Using mobile phone images to improve the early detection of skin cancer

Consumer Mobile Teledermoscopy Research Program – Pilot Study 1

This study assessed the use of ‘dermatoscopes’ which are camera attachments developed for your Smartphone. The dermatoscope allows individuals to take magnified images of skin spots or moles, and then email them to a specialist doctor for diagnosis.

This trial was a cross-institutional collaboration with the University of Arizona Skin Cancer Institute, and the Dermatology Research Centre, University of Queensland. This pilot study was conducted in preparation of a later larger trial to assess whether mobile phone images can facilitate early detection of skin cancer by enhancing skin self-examination behaviour.

This trial enrolled 22 participants at high risk for melanoma from the Nevus Surveillance Study, at the Princess Alexandra (PA) Hospital in Brisbane, Queensland between November 2011 – November 2012. Selected participants were invited to use the dermatoscope to complete a home skin examination and send images of moles captured to a specialist for evaluation.

All participants visited the PA Hospital for a skin examination by a doctor to assess the skin spots or moles they found during their home skin examination. For participants who used the device we assessed concordance between the telediagnosis and the clinical face-to-face diagnosis. We explored participant’s views on skin-examination practices, usefulness of the mobile phone technology and dermatological feedback.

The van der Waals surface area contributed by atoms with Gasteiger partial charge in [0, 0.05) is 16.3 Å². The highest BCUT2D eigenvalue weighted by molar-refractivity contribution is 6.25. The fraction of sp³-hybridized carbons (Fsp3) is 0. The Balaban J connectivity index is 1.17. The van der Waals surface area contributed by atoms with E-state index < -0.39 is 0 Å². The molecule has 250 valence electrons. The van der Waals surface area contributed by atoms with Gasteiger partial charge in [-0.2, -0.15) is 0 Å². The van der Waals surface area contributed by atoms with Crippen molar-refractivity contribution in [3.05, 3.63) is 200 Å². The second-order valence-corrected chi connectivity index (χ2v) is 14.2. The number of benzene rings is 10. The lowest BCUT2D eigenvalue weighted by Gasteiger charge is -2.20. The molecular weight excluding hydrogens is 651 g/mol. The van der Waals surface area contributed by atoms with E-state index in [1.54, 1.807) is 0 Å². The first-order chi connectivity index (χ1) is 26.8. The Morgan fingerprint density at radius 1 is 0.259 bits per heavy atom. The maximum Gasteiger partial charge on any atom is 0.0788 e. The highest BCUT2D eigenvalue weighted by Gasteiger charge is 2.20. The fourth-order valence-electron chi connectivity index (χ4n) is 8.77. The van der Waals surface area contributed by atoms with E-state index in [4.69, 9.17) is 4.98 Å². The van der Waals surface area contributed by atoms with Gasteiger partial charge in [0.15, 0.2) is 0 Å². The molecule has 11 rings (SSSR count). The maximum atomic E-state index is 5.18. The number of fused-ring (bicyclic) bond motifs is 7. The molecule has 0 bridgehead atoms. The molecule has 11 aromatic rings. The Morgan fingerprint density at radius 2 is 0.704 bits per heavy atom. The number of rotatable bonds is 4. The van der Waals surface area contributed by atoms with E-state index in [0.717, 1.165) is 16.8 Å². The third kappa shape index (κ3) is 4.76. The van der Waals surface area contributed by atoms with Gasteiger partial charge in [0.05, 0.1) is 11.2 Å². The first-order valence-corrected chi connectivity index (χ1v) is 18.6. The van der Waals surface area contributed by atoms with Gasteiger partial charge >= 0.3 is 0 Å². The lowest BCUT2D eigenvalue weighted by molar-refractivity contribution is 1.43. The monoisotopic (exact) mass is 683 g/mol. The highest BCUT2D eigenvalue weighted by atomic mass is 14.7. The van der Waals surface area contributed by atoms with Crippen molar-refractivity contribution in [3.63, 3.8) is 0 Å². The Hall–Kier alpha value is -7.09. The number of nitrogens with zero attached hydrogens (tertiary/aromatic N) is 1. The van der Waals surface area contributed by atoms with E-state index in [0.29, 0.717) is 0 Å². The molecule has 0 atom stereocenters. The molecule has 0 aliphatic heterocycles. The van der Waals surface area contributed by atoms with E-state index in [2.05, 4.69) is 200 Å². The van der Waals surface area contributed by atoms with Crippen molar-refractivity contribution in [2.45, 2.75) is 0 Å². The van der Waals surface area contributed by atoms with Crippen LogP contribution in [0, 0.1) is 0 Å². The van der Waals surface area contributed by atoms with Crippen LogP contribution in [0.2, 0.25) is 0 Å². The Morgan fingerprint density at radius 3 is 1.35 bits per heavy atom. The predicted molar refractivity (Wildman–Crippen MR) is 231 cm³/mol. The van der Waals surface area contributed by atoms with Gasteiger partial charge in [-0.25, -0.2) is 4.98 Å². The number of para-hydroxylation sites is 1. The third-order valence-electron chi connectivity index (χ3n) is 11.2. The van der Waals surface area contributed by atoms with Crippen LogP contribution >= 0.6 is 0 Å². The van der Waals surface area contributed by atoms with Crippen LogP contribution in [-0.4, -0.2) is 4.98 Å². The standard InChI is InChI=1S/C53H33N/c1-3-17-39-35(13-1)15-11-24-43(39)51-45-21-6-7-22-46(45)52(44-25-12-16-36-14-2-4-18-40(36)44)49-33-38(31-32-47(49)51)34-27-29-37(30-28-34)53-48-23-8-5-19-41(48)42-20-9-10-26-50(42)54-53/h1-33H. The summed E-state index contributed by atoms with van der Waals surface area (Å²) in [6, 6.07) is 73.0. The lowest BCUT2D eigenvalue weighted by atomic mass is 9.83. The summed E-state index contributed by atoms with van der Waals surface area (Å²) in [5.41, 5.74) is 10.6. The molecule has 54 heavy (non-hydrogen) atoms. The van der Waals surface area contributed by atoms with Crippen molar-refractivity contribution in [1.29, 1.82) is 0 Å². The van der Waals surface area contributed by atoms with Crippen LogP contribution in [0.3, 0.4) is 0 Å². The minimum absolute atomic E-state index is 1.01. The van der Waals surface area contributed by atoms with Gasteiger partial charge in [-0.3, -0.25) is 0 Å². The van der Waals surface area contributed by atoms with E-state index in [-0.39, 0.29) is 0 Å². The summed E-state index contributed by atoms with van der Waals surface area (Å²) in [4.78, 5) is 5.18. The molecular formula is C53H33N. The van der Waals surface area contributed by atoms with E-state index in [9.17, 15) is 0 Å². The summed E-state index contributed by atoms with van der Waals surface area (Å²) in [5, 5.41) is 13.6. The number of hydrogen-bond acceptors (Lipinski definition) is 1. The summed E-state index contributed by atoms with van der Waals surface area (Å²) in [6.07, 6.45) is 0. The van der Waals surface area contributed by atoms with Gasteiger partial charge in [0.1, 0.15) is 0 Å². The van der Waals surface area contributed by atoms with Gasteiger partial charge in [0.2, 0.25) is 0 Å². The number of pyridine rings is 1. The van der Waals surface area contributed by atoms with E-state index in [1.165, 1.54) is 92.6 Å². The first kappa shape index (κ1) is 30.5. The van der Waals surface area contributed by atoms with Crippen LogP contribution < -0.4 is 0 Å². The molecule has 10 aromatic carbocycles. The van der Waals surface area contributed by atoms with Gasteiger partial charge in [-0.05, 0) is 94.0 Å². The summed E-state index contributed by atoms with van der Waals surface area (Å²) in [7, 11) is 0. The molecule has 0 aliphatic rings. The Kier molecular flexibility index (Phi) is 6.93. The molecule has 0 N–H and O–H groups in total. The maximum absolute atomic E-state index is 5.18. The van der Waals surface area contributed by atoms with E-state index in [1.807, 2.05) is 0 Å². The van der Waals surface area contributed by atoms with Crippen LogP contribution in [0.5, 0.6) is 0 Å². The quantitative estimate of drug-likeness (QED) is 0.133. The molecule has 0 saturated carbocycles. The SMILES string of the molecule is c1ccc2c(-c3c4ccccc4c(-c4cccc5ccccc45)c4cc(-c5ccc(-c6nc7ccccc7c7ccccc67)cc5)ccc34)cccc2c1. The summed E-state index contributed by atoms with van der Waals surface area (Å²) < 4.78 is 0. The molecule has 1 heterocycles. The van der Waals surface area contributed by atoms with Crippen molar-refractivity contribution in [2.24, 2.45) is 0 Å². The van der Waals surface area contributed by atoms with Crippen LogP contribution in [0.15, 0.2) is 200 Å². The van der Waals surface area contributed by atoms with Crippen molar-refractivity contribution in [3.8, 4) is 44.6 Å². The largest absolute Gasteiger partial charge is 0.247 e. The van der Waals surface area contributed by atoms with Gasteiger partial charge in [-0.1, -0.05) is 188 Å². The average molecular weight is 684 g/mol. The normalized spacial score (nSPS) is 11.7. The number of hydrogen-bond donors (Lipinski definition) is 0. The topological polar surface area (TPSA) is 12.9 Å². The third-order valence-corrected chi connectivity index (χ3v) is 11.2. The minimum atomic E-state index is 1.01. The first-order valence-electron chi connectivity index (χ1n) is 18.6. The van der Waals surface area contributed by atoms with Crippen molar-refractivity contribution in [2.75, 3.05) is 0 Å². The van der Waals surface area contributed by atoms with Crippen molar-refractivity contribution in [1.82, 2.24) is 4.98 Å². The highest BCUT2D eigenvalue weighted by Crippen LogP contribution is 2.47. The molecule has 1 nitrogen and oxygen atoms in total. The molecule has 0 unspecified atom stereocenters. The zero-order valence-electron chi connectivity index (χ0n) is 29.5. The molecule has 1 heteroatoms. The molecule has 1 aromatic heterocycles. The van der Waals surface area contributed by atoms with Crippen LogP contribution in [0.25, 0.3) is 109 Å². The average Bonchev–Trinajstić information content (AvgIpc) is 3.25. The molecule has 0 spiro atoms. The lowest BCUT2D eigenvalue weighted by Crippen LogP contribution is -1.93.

Janda, Monika, Loescher, Lois , Banan, Parastoo, Horsham, Caitlin, & Soyer, H. Peter (2014) Lesion selection by melanoma high-risk consumers during skin self-examination using mobile teledermoscopy. JAMA Dermatology150(6), pp. 656-658.

Janda, MonikaLoescher, Lois J., & Soyer, H. Peter (2013) Enhanced skin self-examination : a novel approach to skin cancer monitoring and follow-up. JAMA Dermatology149(2), pp. 231-236.

Janda, Monika & Soyer, H. Peter (2013) Skin cancer detection by one click – are we any closer? Medical Journal of Australia199(11), p. 739.